Automated BrainSuite Cortical Surface Extraction Pipeline

Created: 2011-04-06 01:44:48      Last updated: 2011-04-06 01:44:55

Overview - BrainSuite Cortical Surface Extraction

The workflow takes a skull stripped volume as input and runs a multi-stage process, extracting the cortical surface and splitting it into hemispheres.


Problem addressed by this workflow

Generating a shape model of the cortical surface from a 3D volume.


Detailed Workflow Usage & Specifications

Tissue Classification

The next step in the Brainsuite09 cortical surface identification sequence is tissue classification. This is performed by the Partial Volume Classifier (PVC). This process assigns an integer tissue label to each voxel in the image. These labels correspond to the type of tissue that is estimated to be in that voxel. PVC accounts for background voxels, cerebrospinal fluid, grey matter, and white matter. It also labels voxels that are composed of combinations of these voxels. The labels used are listed in Table PVC1. PVC can generate labelings with the six tissue classes or with a simpler 3 class tissue output.

The PVC algorithm uses the partial volume measurement model that was used for the bias field correction. However, it removes the spatially varying gain component since that is assumed to have been corrected by BFC. It does, however, include a spatial structural prior. This prior models the brain as a set of piecewise continuous regions of single tissue types, bounded by partial volume combinations. The prior encourages neighborhoods of voxels to be similar. The influence of this prior is controlled by the Spatial Prior.

Important: PVC should only be applied to skull-stripped brain images.

Note that the models used in PVC assume that only voxels containing CSF, GM, and WM remain in the image. Thus, you should always skull-strip your images before applying PVC.

Cerebrum Labeling

Once the brain volume has been extracted and classified, we need to separate it into cerebellum, cerebrum, and other structures so that we can identify the cerebral cortex. To achieve this, we apply a volumetric registration (AIR, Woods et al., 1998) to align a labeled atlas to the brain volume.

The Cerebrum labeler assumes that your brain volume is oriented into LPI (-x points left / -y points posterior/-z points inferior) coordinates (see front matter for a description of the coordinate system).

Cortex mask identification

Once the cerebrum, cerebellum, and brainstem have been labeled, we can extract the cerebral cortex using the cortical modeling tool. The default parameters, as shown, will select the white/grey boundary of the cerebrum. Additionally, you can control the tissue fraction used in the boundary decision. For example, using the 5% default, Brainsuite will select the boundary corresponding to at least 5% white matter in each voxel. This is combined with information from the atlas to produce a cerebral mask.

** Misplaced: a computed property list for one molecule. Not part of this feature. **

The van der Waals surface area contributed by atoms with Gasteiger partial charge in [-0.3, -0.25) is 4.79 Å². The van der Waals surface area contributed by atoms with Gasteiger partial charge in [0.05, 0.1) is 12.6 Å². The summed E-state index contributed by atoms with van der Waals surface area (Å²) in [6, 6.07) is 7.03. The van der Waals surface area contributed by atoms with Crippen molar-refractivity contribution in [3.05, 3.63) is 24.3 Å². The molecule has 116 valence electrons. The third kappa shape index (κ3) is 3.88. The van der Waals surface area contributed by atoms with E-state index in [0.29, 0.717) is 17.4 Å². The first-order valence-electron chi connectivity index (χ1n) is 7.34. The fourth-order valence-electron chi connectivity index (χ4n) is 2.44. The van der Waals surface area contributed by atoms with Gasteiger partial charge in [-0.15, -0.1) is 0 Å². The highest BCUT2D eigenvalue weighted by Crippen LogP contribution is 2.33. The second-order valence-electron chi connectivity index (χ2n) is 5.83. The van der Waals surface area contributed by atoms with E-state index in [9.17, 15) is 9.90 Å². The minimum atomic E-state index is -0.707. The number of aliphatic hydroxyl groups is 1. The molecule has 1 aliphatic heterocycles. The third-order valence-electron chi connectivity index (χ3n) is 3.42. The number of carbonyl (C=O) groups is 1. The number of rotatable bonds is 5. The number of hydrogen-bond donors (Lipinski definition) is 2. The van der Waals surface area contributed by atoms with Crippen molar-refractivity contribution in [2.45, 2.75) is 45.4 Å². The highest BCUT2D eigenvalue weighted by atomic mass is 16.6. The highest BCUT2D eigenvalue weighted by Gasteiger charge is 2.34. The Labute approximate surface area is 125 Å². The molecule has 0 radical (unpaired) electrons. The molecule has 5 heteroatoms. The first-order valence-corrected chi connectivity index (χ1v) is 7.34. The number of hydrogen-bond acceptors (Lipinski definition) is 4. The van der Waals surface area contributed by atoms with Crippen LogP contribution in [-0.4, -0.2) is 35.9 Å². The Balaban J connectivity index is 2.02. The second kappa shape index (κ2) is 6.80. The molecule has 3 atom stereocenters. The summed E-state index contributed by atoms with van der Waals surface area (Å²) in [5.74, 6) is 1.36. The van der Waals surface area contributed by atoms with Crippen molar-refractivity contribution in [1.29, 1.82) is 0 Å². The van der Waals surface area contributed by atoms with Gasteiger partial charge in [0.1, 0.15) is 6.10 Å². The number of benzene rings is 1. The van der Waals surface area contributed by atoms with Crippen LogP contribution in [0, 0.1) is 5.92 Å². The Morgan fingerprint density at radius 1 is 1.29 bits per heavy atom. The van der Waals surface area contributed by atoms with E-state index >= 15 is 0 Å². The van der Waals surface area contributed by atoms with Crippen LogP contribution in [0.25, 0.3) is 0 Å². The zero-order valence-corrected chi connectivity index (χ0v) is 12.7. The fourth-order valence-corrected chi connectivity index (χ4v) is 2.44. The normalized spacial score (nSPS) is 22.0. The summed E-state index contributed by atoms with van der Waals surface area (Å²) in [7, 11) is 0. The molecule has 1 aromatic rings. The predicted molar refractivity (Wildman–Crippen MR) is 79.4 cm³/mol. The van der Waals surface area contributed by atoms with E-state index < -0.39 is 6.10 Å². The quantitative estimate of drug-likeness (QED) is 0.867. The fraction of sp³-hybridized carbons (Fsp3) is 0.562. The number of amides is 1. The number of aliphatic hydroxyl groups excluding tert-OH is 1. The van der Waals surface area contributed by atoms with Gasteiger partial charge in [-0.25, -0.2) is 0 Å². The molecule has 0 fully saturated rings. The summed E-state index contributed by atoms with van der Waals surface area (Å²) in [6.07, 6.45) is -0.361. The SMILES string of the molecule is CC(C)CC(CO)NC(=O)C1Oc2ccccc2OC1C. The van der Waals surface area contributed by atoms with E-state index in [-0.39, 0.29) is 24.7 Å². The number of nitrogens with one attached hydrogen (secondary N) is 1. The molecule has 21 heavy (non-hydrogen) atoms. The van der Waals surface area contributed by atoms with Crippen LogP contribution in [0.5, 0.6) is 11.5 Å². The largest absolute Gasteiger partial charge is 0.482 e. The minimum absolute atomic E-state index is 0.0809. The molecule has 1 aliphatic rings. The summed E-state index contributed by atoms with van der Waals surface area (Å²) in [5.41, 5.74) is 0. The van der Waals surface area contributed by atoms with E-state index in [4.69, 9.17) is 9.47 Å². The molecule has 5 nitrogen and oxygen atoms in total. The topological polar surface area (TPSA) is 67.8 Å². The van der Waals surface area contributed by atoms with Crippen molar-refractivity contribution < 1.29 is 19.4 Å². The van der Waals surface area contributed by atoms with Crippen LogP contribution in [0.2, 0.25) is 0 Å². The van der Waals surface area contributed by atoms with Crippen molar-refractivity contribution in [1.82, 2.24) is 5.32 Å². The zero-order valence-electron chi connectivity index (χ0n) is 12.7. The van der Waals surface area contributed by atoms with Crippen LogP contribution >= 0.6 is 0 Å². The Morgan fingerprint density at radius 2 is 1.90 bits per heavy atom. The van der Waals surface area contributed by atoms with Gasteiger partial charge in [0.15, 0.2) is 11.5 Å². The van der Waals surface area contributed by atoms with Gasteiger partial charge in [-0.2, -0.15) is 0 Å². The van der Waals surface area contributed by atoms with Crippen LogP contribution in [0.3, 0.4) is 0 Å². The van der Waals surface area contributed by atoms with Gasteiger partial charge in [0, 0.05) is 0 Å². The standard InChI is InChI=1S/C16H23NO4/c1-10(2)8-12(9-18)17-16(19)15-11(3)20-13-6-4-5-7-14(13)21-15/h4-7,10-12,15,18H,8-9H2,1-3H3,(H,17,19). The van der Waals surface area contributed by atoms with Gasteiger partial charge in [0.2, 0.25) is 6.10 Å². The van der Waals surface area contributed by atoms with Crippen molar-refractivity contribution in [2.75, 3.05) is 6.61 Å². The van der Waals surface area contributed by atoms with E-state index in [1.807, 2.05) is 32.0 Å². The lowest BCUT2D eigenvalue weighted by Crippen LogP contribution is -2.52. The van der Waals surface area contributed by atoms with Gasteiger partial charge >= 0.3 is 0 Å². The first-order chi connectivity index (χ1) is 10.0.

Mask Scrubbing Tool

The mask scrubbing tool removes small surface pits and bumps by examining voxel connectivity. With each iteration, it computes how many foreground voxels each foreground voxel has as a neighbor. If the threshold is not met, the foreground voxel becomes a background voxel. A similar process is applied to the background voxels.

Topology Correction

To be able to map the surface of your extracted cortical volume using 2D coordinates, the outer boundary must have spherical topology. The Topological Correction Algorithm (TCA) will make corrections to your volume to ensure this property. You can specify the minimum and maximum correction sizes to use. BrainSuite will begin by making its corrections using the minimum correction size as its upper limit, then iterate until it reaches the maximum correction speciied. This allows you to limit the size of individual change that has to be made to the volume to fix its topology.

Wisp Removal

The Wisp Removal tool removes thin, wispy structures that are likely to represent segmentation errors in the extraction process. It works by decomposing the binary mask into a graph, and separating weakly connected components. You can adjust the threshold used to break the wisps and the maximum number of iterations applied. This process should only take a few seconds.

Surface generation

The surface model generation consists of 3 steps.

Generation. This step produces an initial mesh surface from the cortex model produced in Stage 6. Split. This step will separate the initial cortical surface into left and right hemispheres, based on the labeling produced during the cerebrum labeling procedure. Parameterize. This step will induce a 2D coordinate system on each hemisphere by mapping them to the unit square.


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